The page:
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  • 24.
    Zapatero-Belinchón, Francisco J.
    et al.
    Umeå University, Faculty of Medicine, Wallenberg Centre for Molecular Medicine at Umeå University (WCMM). Umeå University, Faculty of Medicine, Department of Clinical Microbiology, Section of Virology. Centre for Experimental and Clinical Infection Research, Institute for Experimental Virology, TWINCORE, Hannover, Germany; Department of Gastroenterology, Hepatology and Endocrinology, Hannover Medical School, Hannover, Germany; Institute of Molecular Biology, Hannover Medical School, Hannover, Germany; German Center for Infection Research (DZIF), Hannover-Braunschweig Site, Braunschweig, Germany; Department of Biochemistry & Research Center for Emerging Infections and Zoonoses (RIZ), University of Veterinary Medicine Hannover, Hannover, Germany.
    Ötjengerdes, Rina
    Institute for Experimental Virology, TWINCORE, Centre for Experimental and Clinical Infection Research, Hannover, Germany; Department of Gastroenterology, Hepatology and Endocrinology, Hannover Medical School, Hannover, Germany; Institute of Molecular Biology, Hannover Medical School, Hannover, Germany; German Center for Infection Research (DZIF), Hannover-Braunschweig site, Braunschweig, Germany.
    Sheldon, Julie
    Institute for Experimental Virology, TWINCORE, Centre for Experimental and Clinical Infection Research, Hannover, Germany.
    Schulte, Benjamin
    Department of Gastroenterology, Hepatology and Endocrinology, Hannover Medical School, Hannover, Germany; German Center for Infection Research (DZIF), Hannover-Braunschweig site, Braunschweig, Germany.
    Carriquí-Madroñal, Belén
    Institute for Experimental Virology, TWINCORE, Centre for Experimental and Clinical Infection Research, Hannover, Germany; Department of Biochemistry & Research Center for Emerging Infections and Zoonoses (RIZ), University of Veterinary Medicine Hannover, Hannover, Germany.
    Brogden, Graham
    Institute for Experimental Virology, TWINCORE, Centre for Experimental and Clinical Infection Research, Hannover, Germany; Department of Biochemistry & Research Center for Emerging Infections and Zoonoses (RIZ), University of Veterinary Medicine Hannover, Hannover, Germany.
    Arroyo-Fernández, Laura M.
    Department of Biochemistry & Research Center for Emerging Infections and Zoonoses (RIZ), University of Veterinary Medicine Hannover, Hannover, Germany.
    Vondran, Florian W. R.
    German Center for Infection Research (DZIF), Hannover-Braunschweig site, Braunschweig, Germany; Department of General, Visceral and Transplant Surgery, Hannover Medical School, Hannover, Germany.
    Maasoumy, Benjamin
    Department of Gastroenterology, Hepatology and Endocrinology, Hannover Medical School, Hannover, Germany; German Center for Infection Research (DZIF), Hannover-Braunschweig site, Braunschweig, Germany.
    von Hahn, Thomas
    Department of Gastroenterology, Hepatology and Endocrinology, Hannover Medical School, Hannover, Germany; Department of Gastroenterology, Hepatology and Interventional Endoscopy, Asklepios Hospital Barmbek, Semmelweis University, Campus Hamburg, Hamburg, Germany.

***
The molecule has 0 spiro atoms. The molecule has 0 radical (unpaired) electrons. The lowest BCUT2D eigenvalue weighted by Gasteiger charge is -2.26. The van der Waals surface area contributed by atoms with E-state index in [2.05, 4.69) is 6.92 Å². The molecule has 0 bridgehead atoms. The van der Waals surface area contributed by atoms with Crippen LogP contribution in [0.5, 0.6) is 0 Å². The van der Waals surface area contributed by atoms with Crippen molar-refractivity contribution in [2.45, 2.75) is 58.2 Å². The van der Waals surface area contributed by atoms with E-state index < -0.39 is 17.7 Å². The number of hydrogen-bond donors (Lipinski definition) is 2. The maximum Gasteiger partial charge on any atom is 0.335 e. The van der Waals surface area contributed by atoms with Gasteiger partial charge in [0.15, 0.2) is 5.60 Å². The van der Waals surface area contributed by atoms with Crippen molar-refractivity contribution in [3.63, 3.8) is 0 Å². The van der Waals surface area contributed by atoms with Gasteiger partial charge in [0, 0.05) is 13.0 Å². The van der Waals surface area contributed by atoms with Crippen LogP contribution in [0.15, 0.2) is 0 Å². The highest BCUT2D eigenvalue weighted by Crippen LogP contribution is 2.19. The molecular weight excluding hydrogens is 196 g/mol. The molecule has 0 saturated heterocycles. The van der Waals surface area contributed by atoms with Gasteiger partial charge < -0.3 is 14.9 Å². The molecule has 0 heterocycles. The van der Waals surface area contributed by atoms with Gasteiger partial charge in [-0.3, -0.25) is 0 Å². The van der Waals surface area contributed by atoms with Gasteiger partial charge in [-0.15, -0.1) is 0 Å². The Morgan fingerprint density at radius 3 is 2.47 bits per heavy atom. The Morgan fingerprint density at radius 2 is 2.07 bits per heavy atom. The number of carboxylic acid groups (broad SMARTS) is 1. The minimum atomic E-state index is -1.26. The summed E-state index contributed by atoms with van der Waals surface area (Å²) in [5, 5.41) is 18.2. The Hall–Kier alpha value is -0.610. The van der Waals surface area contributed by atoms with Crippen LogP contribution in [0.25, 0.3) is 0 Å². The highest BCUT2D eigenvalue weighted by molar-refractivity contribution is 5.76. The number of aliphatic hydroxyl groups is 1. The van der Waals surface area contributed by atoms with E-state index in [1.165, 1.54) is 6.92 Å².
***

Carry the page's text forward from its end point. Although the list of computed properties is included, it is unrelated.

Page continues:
Gerold, Gisa
    Umeå University, Faculty of Medicine, Wallenberg Centre for Molecular Medicine at Umeå University (WCMM). Umeå University, Faculty of Medicine, Department of Clinical Microbiology, Section of Virology. Institute for Experimental Virology, TWINCORE, Centre for Experimental and Clinical Infection Research, Hannover, Germany; Department of Biochemistry & Research Center for Emerging Infections and Zoonoses (RIZ), University of Veterinary Medicine Hannover, Hannover, Germany.
    Interdependent Impact of Lipoprotein Receptors and Lipid-Lowering Drugs on HCV Infectivity2021In: Cells, E-ISSN 2073-4409, Vol. 10, no 7Article in journal (Refereed)
    Abstract [en]

    The HCV replication cycle is tightly associated with host lipid metabolism: Lipoprotein receptors SR-B1 and LDLr promote entry of HCV, replication is associated with the formation of lipid-rich membranous organelles and infectious particle assembly highjacks the very‑low-density lipoprotein (VLDL) secretory pathway. Hence, medications that interfere with the lipid metabolism of the cell, such as statins, may affect HCV infection. Here, we study the interplay between lipoprotein receptors, lipid homeostasis, and HCV infection by genetic and pharmacological interventions. We found that individual ablation of the lipoprotein receptors SR‑B1 and LDLr did not drastically affect HCV entry, replication, or infection, but double lipoprotein receptor knock-outs significantly reduced HCV infection. Furthermore, we could show that this effect was neither due to altered expression of additional HCV entry factors nor caused by changes in cellular cholesterol content. Strikingly, whereas lipid‑lowering drugs such as simvastatin or fenofibrate did not affect HCV entry or infection of immortalized hepatoma cells expressing SR-B1 and/or LDLr or primary human hepatocytes, ablation of these receptors rendered cells more susceptible to these drugs. Finally, we observed no significant differences between statin users and control groups with regards to HCV viral load in a cohort of HCV infected patients before and during HCV antiviral treatment. Interestingly, statin treatment, which blocks the mevalonate pathway leading to decreased cholesterol levels, was associated with mild but appreciable lower levels of liver damage markers before HCV therapy. Overall, our findings confirm the role of lipid homeostasis in HCV infection and highlight the importance of the mevalonate pathway in the HCV replication cycle.

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  • 25.